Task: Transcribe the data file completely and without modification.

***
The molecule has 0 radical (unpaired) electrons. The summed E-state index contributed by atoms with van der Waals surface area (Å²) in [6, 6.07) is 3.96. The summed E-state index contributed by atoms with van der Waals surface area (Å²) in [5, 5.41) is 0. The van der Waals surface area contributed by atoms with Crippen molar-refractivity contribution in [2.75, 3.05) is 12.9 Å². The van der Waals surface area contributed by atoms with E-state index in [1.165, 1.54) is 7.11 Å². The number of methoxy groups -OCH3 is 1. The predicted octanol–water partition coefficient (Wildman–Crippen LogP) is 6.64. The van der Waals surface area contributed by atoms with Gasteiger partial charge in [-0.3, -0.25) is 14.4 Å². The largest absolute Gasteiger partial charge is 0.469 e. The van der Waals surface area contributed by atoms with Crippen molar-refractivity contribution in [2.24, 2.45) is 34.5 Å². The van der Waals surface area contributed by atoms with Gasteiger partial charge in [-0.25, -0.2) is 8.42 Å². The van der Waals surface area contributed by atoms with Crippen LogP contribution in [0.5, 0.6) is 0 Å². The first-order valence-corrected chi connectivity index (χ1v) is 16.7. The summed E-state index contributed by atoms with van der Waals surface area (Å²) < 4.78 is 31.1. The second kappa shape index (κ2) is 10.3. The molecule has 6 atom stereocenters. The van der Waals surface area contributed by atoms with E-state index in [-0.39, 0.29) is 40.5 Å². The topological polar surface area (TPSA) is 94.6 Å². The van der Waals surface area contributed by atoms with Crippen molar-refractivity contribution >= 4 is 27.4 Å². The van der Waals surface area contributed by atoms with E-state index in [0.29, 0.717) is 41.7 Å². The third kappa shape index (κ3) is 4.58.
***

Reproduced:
The molecule has 0 radical (unpaired) electrons. The summed E-state index contributed by atoms with van der Waals surface area (Å²) in [6, 6.07) is 3.96. The summed E-state index contributed by atoms with van der Waals surface area (Å²) in [5, 5.41) is 0. The van der Waals surface area contributed by atoms with Crippen molar-refractivity contribution in [2.75, 3.05) is 12.9 Å². The van der Waals surface area contributed by atoms with E-state index in [1.165, 1.54) is 7.11 Å². The number of methoxy groups -OCH3 is 1. The predicted octanol–water partition coefficient (Wildman–Crippen LogP) is 6.64. The van der Waals surface area contributed by atoms with Gasteiger partial charge in [-0.3, -0.25) is 14.4 Å². The largest absolute Gasteiger partial charge is 0.469 e. The van der Waals surface area contributed by atoms with Crippen molar-refractivity contribution in [2.24, 2.45) is 34.5 Å². The van der Waals surface area contributed by atoms with Gasteiger partial charge in [-0.25, -0.2) is 8.42 Å². The van der Waals surface area contributed by atoms with Crippen LogP contribution in [0.5, 0.6) is 0 Å². The first-order valence-corrected chi connectivity index (χ1v) is 16.7. The summed E-state index contributed by atoms with van der Waals surface area (Å²) < 4.78 is 31.1. The second kappa shape index (κ2) is 10.3. The molecule has 6 atom stereocenters. The van der Waals surface area contributed by atoms with E-state index in [-0.39, 0.29) is 40.5 Å². The topological polar surface area (TPSA) is 94.6 Å². The van der Waals surface area contributed by atoms with Crippen molar-refractivity contribution >= 4 is 27.4 Å². The van der Waals surface area contributed by atoms with E-state index in [0.29, 0.717) is 41.7 Å². The third kappa shape index (κ3) is 4.58.